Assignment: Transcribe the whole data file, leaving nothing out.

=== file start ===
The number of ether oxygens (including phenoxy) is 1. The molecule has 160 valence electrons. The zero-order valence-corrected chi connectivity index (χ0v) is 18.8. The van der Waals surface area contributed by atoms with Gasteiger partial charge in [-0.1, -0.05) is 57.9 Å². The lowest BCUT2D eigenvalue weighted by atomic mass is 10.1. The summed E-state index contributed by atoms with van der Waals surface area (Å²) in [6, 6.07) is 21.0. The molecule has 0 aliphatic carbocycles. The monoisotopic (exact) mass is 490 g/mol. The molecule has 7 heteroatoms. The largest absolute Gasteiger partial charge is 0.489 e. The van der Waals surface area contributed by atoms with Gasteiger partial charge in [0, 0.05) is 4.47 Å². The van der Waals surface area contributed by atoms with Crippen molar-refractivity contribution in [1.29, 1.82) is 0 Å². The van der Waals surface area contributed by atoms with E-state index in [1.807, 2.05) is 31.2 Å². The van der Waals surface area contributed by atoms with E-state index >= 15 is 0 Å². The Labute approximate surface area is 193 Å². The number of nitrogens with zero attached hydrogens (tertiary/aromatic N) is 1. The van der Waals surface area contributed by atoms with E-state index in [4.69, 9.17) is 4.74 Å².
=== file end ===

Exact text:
The number of ether oxygens (including phenoxy) is 1. The molecule has 160 valence electrons. The zero-order valence-corrected chi connectivity index (χ0v) is 18.8. The van der Waals surface area contributed by atoms with Gasteiger partial charge in [-0.1, -0.05) is 57.9 Å². The lowest BCUT2D eigenvalue weighted by atomic mass is 10.1. The summed E-state index contributed by atoms with van der Waals surface area (Å²) in [6, 6.07) is 21.0. The molecule has 0 aliphatic carbocycles. The monoisotopic (exact) mass is 490 g/mol. The molecule has 7 heteroatoms. The largest absolute Gasteiger partial charge is 0.489 e. The van der Waals surface area contributed by atoms with Gasteiger partial charge in [0, 0.05) is 4.47 Å². The van der Waals surface area contributed by atoms with Crippen molar-refractivity contribution in [1.29, 1.82) is 0 Å². The van der Waals surface area contributed by atoms with E-state index in [1.807, 2.05) is 31.2 Å². The van der Waals surface area contributed by atoms with E-state index >= 15 is 0 Å². The Labute approximate surface area is 193 Å². The number of nitrogens with zero attached hydrogens (tertiary/aromatic N) is 1. The van der Waals surface area contributed by atoms with E-state index in [4.69, 9.17) is 4.74 Å².